McLinton, Jason (1999) Civic historical imagery and the construction of identity in York, c.1486-c.1603. Masters thesis, Concordia University.
The author examines the effect that the English Reformation had on the civic historical imagery of York. This imagery was the outward physical manifestation of collective memory. The changes which the Reformation affected to civic drama, processions, regalia and record-keeping, to name but a few, are considered at length. For the elite of a great many English urban communities, the break with Rome meant a break with politically-useful Catholic traditions, traditions which were geared to instill civic order and deference. Many of them responded by creating a new civic and secular imagery, but York already had strong civic and secular traditions by the time of the split with Rome in 1534. Though a shift in emphasis had certainly occurred from the religious to the secular, York's historical imagery remained remarkably similar throughout the sixteenth century.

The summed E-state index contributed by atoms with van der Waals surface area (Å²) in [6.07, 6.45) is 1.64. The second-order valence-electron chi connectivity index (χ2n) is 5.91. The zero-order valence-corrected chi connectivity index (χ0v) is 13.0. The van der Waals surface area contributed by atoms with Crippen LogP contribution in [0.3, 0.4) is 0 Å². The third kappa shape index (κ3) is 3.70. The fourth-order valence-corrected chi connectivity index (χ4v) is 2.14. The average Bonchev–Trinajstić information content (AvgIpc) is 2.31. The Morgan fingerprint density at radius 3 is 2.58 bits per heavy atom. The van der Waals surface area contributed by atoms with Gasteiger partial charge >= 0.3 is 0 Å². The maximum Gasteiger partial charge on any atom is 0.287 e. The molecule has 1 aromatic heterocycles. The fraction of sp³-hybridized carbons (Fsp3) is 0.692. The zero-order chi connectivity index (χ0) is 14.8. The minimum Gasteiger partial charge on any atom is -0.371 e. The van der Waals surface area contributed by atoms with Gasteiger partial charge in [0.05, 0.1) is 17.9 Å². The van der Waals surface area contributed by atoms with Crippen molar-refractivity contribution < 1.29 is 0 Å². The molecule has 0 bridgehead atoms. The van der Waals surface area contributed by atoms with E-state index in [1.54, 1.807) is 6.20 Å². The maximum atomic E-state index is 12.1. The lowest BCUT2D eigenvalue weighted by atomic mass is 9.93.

|Divisions:||Concordia University > Faculty of Arts and Science > History|
|Item Type:||Thesis (Masters)|
|Pagination:||viii, 129 leaves ; 29 cm.|
|Degree Name:||Theses (M.A.)|
|Thesis Supervisor(s):||Tittler, Robert|
|Deposited By:||Concordia University Libraries|
|Deposited On:||27 Aug 2009 17:14|
|Last Modified:||08 Dec 2010 15:16|
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